Paper or Plastic?
That iconic question asked of consumers at the checkout counter is a thing of the past in some local markets, with more to come. A growing number of municipalities are adopting versions of California Plastic Bag Laws with the goal of keeping plastic out of Southern California landfills.
While the specifics of each environmental ordinance may vary, the goals are the same. Many view the plastic bag as an environmental hazard and want to see it totally banned. However, even many businesses committed to strong sustainability programs express some concerns about the mechanics and impact of the ordinances.
In fact, the Institute of Scrap Recycling Industries (ISRI) is aggressively lobbying to present the other side of this issue. In the simplest version of this argument, the Institute points out that more than $930 million of plastic scrap is exported each year, and another 4.5 billion pounds of consumer-related plastic is recycled. ISRI contends a large amount of the hated plastic bags end up in those numbers.
This issue is an important one to the environmental movement. Recyclers constantly fight to remain profitable and any loss of easily-recycled materials is seen as a problem. This is of special concern if the movement to ban plastic bags goes nationwide.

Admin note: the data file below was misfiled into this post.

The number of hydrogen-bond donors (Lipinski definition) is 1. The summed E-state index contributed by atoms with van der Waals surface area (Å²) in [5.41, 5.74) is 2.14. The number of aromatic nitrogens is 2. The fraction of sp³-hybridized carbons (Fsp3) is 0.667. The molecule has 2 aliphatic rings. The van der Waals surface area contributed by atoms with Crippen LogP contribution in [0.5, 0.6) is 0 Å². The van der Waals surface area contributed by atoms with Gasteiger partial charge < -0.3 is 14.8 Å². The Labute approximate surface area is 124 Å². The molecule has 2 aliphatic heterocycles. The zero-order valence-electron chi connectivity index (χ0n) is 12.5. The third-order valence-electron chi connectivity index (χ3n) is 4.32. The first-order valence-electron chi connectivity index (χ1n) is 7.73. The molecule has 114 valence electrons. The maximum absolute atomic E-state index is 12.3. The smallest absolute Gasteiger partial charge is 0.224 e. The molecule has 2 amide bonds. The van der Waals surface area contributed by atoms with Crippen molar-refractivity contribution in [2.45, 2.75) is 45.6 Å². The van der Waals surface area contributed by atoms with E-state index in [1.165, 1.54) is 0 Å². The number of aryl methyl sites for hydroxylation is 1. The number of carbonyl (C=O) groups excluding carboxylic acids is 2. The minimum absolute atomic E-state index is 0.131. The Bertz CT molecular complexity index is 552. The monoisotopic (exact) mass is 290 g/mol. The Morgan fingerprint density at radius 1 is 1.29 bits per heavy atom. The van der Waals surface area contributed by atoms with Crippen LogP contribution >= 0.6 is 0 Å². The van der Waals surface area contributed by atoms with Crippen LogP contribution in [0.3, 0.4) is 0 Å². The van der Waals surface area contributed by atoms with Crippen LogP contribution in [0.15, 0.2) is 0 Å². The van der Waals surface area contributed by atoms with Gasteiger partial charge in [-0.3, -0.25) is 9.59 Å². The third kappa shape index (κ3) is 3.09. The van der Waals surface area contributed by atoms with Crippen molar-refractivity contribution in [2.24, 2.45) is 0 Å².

California Plastic Bag Laws are Setting a Trend
As in many areas of law and environmental issues, what starts in California often spreads across the country. As more communities impose bans, fees or both on plastic bags, many groups are looking for alternative ways to deal with the issue. To date, these include:
- Increasing the efforts to conveniently recycle plastic bags
- Relying more on education than imposing bans
- Encouraging consumers to increase eco-sensitive use of reusable bags
Our team at Sergeant Shredder is committed to the concept of sustainability. We invest a lot of time and effort into local solutions that provide responsible and practical solution to all forms of waste. Regardless of your position on the issue of California Plastic Bag Laws, we can help you improve your company’s approach to sustainable procurement and disposal policies and practices. We recycle 100% of what we shred, doing our part in keeping Southern California’s landfills free of unnecessary waste.
What do you think of the California Plastic Bag Laws? Is a boon or boondoggle?